Meanwhile Quark has been visited by an old criminal friend who just got back out of prison and has come to kill him for his betrayal. Quark tries to buy him off by offering him the latinum he will get paid for a deal the next day. As the exchange is made, the criminal shots the buyer, but Odo already had him under surveillance and security arrives immediately. The criminal takes Quark as a hostage and as they run away from security they run into Dax and Melora who have just docked and get forced back on the shuttle to take off to the Gamma Quadrant. Sisko, O'Brien, and Bashir pursue them and the criminal shots Melora to show he will kill hostages if they don't back off. After a while Melora wakes up again, crawls to a console, and turns off gravity. Being used to move in no gravity, she overpowers the criminal and the situation is back under control. Back at the station she tells Bashir that she doesn't want the permanent alterations to her nerves and muscles because that's just not how her species is and she won't be able to return to her homeworld.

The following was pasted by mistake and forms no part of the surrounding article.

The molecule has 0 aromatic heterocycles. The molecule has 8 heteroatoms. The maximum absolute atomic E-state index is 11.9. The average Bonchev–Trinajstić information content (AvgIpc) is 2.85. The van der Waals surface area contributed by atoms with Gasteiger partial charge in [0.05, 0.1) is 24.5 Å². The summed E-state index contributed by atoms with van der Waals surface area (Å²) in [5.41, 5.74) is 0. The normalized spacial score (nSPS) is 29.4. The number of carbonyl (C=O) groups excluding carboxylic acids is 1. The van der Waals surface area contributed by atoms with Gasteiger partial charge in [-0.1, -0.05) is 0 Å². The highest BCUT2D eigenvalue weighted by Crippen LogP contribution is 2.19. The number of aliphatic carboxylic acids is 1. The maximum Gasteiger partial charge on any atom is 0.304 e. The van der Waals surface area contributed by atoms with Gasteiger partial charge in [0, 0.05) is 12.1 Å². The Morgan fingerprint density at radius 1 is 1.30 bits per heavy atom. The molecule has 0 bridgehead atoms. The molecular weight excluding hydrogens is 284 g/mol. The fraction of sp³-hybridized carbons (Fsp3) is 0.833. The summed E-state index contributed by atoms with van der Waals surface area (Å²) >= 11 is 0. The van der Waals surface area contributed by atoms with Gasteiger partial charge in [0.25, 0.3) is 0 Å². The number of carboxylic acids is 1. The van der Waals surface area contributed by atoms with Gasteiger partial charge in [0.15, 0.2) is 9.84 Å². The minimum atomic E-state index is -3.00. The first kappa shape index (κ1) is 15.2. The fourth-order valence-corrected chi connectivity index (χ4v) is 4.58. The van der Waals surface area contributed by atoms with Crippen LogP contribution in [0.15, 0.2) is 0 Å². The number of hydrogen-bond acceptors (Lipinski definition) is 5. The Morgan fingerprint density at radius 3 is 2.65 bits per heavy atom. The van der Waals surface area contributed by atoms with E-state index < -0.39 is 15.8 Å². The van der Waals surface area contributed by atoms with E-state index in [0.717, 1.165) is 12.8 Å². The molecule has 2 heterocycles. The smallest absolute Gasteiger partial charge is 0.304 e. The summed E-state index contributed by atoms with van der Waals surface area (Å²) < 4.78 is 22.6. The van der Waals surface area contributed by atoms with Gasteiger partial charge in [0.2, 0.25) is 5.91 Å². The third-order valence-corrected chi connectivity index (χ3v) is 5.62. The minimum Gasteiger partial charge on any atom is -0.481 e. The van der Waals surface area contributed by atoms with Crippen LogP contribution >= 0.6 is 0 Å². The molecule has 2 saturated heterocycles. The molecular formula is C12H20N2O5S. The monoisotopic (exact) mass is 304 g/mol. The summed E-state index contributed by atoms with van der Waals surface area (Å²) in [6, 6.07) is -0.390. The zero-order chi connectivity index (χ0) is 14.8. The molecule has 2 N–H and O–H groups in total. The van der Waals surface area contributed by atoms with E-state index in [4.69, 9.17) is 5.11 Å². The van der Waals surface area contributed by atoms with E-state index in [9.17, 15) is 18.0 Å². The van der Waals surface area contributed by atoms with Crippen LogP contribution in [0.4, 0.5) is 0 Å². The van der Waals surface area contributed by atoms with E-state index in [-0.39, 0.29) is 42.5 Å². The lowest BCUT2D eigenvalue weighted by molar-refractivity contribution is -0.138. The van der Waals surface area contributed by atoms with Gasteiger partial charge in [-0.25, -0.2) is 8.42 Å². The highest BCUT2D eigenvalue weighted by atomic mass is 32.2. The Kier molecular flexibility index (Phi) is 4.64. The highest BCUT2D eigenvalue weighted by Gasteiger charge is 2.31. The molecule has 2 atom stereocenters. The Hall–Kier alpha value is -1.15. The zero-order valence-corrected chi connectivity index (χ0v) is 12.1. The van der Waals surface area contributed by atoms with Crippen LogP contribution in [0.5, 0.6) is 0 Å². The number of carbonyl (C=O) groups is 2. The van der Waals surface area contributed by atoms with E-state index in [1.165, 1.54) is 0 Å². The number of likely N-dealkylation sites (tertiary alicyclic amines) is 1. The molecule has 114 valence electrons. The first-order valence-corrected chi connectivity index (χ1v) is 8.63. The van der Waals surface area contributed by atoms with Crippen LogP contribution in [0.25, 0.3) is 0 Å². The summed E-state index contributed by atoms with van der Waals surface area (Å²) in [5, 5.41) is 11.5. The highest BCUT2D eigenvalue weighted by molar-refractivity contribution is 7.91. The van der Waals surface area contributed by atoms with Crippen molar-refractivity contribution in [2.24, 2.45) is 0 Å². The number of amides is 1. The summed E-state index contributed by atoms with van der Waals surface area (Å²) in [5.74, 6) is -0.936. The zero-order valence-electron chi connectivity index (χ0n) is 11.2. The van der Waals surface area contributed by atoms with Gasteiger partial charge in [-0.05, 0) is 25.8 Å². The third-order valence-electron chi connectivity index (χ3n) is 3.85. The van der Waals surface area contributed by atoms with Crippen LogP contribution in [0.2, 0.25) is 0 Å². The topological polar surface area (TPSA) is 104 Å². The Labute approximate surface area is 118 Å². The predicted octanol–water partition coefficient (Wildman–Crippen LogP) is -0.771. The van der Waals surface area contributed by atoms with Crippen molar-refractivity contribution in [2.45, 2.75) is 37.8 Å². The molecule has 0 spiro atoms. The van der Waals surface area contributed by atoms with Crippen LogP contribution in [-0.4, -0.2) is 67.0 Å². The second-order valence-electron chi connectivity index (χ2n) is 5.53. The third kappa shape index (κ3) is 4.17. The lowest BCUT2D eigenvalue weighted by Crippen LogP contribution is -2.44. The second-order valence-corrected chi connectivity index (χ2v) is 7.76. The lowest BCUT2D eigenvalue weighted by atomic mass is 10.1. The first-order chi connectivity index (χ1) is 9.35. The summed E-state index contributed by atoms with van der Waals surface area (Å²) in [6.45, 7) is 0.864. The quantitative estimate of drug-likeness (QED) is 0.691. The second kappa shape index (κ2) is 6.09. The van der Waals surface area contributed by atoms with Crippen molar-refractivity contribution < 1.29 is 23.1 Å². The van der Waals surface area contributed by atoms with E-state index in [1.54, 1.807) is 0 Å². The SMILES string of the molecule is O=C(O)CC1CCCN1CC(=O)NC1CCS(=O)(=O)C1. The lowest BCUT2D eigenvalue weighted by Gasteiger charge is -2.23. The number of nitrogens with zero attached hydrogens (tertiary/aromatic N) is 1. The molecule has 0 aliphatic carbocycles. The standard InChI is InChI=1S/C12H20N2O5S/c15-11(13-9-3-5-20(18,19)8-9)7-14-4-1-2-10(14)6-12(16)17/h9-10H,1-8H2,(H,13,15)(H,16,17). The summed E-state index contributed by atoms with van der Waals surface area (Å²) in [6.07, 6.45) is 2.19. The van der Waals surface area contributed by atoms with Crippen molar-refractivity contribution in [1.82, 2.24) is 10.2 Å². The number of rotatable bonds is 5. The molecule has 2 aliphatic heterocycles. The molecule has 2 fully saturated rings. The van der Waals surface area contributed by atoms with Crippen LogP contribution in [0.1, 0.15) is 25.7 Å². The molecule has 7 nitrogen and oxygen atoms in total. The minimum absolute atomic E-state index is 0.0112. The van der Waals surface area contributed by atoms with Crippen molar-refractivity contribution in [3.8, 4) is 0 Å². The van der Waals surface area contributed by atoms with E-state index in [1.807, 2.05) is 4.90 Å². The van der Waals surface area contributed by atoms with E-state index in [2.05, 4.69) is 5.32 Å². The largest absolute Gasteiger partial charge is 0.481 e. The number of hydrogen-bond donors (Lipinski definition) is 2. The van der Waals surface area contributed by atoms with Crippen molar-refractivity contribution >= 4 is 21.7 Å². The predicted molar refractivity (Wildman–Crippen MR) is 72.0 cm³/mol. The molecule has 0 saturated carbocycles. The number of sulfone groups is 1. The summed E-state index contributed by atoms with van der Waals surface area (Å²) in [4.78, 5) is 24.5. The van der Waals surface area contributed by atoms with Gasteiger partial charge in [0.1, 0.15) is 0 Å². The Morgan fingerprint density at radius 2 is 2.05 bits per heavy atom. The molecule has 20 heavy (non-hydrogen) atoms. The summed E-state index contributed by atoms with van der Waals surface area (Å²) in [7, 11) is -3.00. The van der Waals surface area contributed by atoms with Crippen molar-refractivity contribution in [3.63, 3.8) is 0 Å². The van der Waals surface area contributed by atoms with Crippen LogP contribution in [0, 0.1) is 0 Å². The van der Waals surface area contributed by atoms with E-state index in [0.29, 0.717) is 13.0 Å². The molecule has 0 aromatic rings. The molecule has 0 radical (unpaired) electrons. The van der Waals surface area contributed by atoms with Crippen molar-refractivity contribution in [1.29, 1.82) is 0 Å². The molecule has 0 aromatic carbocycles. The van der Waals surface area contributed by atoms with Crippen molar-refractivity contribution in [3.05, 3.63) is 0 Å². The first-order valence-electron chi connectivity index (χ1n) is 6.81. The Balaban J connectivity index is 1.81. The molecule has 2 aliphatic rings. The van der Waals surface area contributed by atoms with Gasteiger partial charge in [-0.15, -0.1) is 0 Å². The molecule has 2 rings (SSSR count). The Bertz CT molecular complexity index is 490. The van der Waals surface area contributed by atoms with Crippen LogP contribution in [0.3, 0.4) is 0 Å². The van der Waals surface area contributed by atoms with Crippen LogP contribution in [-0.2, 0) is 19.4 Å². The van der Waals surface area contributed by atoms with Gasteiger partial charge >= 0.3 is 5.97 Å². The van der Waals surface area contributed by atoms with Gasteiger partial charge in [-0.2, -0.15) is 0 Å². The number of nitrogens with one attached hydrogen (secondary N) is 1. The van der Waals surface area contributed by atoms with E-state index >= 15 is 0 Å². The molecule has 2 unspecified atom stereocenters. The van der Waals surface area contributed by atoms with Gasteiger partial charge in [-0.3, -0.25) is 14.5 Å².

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Well, this was really quite bad.

Not horribly awful as an episode, but the script just completely sucks. This episode manages to have almost no content and still feel terribly rushed. So they wanted to make an episode about accessibility and that was their first mistake. You don't make that an episode, you make this an element of the whole show. Nobody wants to see a social issue very special episode.
It's also completely implausible. I get it that a Cardassian station really isn't build for people with limited mobility, but we really have to believe that Starfleet doesn't have any low gravity species and this is a completely new issue that never really came up before?